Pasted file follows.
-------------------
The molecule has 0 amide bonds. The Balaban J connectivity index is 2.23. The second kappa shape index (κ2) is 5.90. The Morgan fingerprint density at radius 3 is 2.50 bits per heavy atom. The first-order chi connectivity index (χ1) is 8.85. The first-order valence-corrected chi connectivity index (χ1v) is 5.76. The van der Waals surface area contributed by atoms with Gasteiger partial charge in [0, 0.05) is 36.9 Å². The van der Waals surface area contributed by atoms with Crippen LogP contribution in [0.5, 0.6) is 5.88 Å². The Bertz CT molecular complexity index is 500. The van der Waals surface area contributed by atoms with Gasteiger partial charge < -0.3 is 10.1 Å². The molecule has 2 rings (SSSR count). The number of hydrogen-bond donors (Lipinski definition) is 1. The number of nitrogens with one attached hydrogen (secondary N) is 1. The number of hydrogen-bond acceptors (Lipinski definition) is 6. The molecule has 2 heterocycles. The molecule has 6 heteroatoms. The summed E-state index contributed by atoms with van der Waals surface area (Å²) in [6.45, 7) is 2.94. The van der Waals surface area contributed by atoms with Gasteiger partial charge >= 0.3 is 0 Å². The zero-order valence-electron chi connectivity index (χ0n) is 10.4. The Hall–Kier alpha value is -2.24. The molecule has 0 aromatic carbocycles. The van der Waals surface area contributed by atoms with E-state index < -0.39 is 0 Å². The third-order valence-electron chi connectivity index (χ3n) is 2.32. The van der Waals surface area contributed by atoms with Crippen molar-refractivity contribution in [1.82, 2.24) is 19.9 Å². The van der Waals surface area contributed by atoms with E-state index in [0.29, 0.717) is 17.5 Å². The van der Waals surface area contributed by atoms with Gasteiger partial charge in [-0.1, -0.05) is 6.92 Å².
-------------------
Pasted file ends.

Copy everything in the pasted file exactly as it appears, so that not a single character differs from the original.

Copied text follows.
The molecule has 0 amide bonds. The Balaban J connectivity index is 2.23. The second kappa shape index (κ2) is 5.90. The Morgan fingerprint density at radius 3 is 2.50 bits per heavy atom. The first-order chi connectivity index (χ1) is 8.85. The first-order valence-corrected chi connectivity index (χ1v) is 5.76. The van der Waals surface area contributed by atoms with Gasteiger partial charge in [0, 0.05) is 36.9 Å². The van der Waals surface area contributed by atoms with Crippen LogP contribution in [0.5, 0.6) is 5.88 Å². The Bertz CT molecular complexity index is 500. The van der Waals surface area contributed by atoms with Gasteiger partial charge < -0.3 is 10.1 Å². The molecule has 2 rings (SSSR count). The number of hydrogen-bond donors (Lipinski definition) is 1. The number of nitrogens with one attached hydrogen (secondary N) is 1. The number of hydrogen-bond acceptors (Lipinski definition) is 6. The molecule has 2 heterocycles. The molecule has 6 heteroatoms. The summed E-state index contributed by atoms with van der Waals surface area (Å²) in [6.45, 7) is 2.94. The van der Waals surface area contributed by atoms with Gasteiger partial charge >= 0.3 is 0 Å². The zero-order valence-electron chi connectivity index (χ0n) is 10.4. The Hall–Kier alpha value is -2.24. The molecule has 0 aromatic carbocycles. The van der Waals surface area contributed by atoms with E-state index < -0.39 is 0 Å². The third-order valence-electron chi connectivity index (χ3n) is 2.32. The van der Waals surface area contributed by atoms with Crippen molar-refractivity contribution in [1.82, 2.24) is 19.9 Å². The van der Waals surface area contributed by atoms with E-state index in [0.29, 0.717) is 17.5 Å². The van der Waals surface area contributed by atoms with Gasteiger partial charge in [-0.1, -0.05) is 6.92 Å².